How would you describe Press-Seal and what you do there?
Press-Seal does gauges and instruments for the medical industry and rubber molded parts as underground sealing solutions for water and wastewater systems. It also does thermal plastic parts for the rail and marine industries.
I am a first-year tool and die apprentice currently working on CNC (computer numerical control) lathes there.
I’m learning the basics of manual machining and CNC machining as well as getting involved in the advanced manufacturing curriculum at Ivy Tech, taking classes for tool and die and learning good machining practices.
What drew you to the Hire Tech program at Northside High School, what is it, and how has it led to you qualifying for an apprenticeship at Press-Seal?
Northside High School had a metals shop class years before I became a freshman and I asked for a class similar to it. Hire Tech is a program there designed to integrate students into advanced manufacturing and logistics.
Through Hire Tech and the Conexus program I was offered an internship in the tool and die area at Press-Seal and after completing that successfully, I was offered a full-time job and apprenticeship.
Press-Seal received a 2016 Conexus Indiana Touchstone Award for its community outreach and commitment to training and hiring Hire Tech students, as well as what it has done to let people know there are good manufacturing jobs out there and to make manufacturing cool again.
What is ahead for the work you do there?
In addition to completing the academic requirements for my apprenticeship, I have to operate all the equipment in the tool shop at a proficient level for the number of hours set by the U.S. Department of Labor to become a carded journeyman.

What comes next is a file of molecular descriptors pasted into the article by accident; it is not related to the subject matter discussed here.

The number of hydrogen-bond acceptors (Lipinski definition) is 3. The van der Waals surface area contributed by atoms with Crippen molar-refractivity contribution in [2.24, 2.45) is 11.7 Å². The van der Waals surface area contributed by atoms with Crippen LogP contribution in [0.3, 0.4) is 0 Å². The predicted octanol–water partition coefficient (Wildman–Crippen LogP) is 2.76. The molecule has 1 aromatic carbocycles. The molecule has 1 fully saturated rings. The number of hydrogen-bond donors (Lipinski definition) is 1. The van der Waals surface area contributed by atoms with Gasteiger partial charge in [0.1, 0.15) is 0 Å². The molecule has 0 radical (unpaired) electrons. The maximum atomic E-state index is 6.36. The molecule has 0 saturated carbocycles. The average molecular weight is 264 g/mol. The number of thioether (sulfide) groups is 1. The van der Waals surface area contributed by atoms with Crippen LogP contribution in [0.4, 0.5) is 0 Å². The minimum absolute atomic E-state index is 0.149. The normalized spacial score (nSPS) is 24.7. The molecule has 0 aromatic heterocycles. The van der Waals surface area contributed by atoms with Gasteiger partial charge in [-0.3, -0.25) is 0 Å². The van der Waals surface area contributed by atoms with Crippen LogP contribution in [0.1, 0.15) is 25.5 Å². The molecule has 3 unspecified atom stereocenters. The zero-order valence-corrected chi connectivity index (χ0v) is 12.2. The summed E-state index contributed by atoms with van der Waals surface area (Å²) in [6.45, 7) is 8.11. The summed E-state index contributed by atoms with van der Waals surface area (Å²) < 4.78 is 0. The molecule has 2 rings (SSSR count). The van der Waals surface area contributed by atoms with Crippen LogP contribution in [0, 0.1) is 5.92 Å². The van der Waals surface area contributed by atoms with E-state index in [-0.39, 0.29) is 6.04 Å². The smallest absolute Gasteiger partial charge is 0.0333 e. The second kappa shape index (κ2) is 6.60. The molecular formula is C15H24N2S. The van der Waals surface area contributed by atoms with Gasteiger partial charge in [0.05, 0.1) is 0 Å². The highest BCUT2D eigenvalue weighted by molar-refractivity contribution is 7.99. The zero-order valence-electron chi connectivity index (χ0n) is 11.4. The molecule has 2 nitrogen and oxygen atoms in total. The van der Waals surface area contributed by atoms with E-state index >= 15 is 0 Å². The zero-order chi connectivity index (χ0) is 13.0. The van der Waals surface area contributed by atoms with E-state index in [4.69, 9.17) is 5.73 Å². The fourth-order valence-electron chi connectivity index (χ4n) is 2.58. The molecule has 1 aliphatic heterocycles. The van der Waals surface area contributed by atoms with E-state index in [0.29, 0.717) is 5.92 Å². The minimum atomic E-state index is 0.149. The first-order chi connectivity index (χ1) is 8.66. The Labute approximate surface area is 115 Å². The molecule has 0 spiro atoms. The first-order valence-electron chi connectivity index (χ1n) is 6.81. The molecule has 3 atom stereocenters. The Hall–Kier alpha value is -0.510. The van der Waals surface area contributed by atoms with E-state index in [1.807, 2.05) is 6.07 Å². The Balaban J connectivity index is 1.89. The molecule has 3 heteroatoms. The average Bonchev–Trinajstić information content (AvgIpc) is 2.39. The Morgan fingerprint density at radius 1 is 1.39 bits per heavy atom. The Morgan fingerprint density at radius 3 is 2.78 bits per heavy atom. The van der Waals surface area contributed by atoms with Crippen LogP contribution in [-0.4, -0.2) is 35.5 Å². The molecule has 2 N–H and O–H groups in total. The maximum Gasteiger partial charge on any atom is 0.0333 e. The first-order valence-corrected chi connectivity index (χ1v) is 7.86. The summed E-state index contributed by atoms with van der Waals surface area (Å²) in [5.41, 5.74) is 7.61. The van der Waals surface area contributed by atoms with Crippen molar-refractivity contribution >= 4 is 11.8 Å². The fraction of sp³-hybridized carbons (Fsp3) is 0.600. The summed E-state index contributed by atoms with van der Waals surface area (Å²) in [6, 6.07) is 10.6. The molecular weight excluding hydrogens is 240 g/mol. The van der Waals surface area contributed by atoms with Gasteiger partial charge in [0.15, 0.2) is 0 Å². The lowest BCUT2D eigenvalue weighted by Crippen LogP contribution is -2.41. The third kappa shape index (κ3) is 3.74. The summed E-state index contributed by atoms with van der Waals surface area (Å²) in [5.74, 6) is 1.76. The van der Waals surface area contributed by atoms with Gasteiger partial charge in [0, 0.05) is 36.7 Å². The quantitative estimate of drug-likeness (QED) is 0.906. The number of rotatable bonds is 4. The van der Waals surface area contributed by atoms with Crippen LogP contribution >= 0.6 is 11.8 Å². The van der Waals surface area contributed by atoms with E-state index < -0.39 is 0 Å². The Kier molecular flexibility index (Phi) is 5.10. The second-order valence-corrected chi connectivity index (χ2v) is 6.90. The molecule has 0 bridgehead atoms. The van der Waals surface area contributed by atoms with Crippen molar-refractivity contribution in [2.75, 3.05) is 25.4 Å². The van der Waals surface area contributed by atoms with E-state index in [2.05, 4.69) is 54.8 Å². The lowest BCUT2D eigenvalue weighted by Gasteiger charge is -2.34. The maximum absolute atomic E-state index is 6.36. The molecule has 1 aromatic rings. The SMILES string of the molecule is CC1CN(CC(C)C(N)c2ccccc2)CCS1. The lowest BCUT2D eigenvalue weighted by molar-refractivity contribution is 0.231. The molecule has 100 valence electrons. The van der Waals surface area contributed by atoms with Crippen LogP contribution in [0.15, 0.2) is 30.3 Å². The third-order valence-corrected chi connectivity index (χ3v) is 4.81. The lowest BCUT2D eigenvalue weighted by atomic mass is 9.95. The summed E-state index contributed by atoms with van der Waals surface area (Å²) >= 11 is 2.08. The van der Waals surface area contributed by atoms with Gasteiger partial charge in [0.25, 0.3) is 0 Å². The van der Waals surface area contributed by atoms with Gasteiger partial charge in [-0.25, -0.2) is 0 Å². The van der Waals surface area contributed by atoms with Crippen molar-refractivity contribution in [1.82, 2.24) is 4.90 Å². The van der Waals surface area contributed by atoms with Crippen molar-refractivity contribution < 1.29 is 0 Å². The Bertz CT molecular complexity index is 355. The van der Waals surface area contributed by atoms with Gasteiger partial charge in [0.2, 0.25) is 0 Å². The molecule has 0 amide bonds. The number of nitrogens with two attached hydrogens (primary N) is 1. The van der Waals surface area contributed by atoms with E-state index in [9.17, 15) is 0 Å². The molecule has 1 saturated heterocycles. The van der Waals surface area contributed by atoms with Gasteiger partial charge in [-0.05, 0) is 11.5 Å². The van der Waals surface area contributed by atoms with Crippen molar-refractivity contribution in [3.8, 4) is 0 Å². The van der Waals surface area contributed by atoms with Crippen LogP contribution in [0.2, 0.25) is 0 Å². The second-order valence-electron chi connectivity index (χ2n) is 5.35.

A journeyman can work on any piece of equipment in the shop and take a job from start to finish with very little supervision. When journeymen change employment there is very little training required for them because it is known they are masters at their trade.
It is not an easy status to achieve but it is valuable; its completion can take four or five years. There is a set scheduled pay for each year of the program and a final journeyman’s wage at its completion.
What do you like about the work?
I like the bright and entertaining social environment. I enjoy completing the hands-on work and meeting the daily challenges that arise there. I am involved in occasional troubleshooting.
What moments there stand out the most so far?
Being a stepping stone for others going through the Northside High School Hire Tech Program and continuing my learning experience at Press-Seal have stood out the most.
As a success story for the Hire Tech program, I can help others at the school see there are opportunities through it once you graduate. And, if others coming through the program are confused about something with it, I can give them advice because I’ve been there.
What advice have you found the most valuable while developing skills for a career in manufacturing?
The best advice I received was to pay close attention to the journeymen who are teaching me and learn to develop good machining practices.
When you keep equipment in good condition through good machining practices, it obviously helps with making quality parts for the company because you perform better under a variety of circumstances.
And when you have learned good machining practices as part of becoming a journeyman, you can pass them down to apprentices.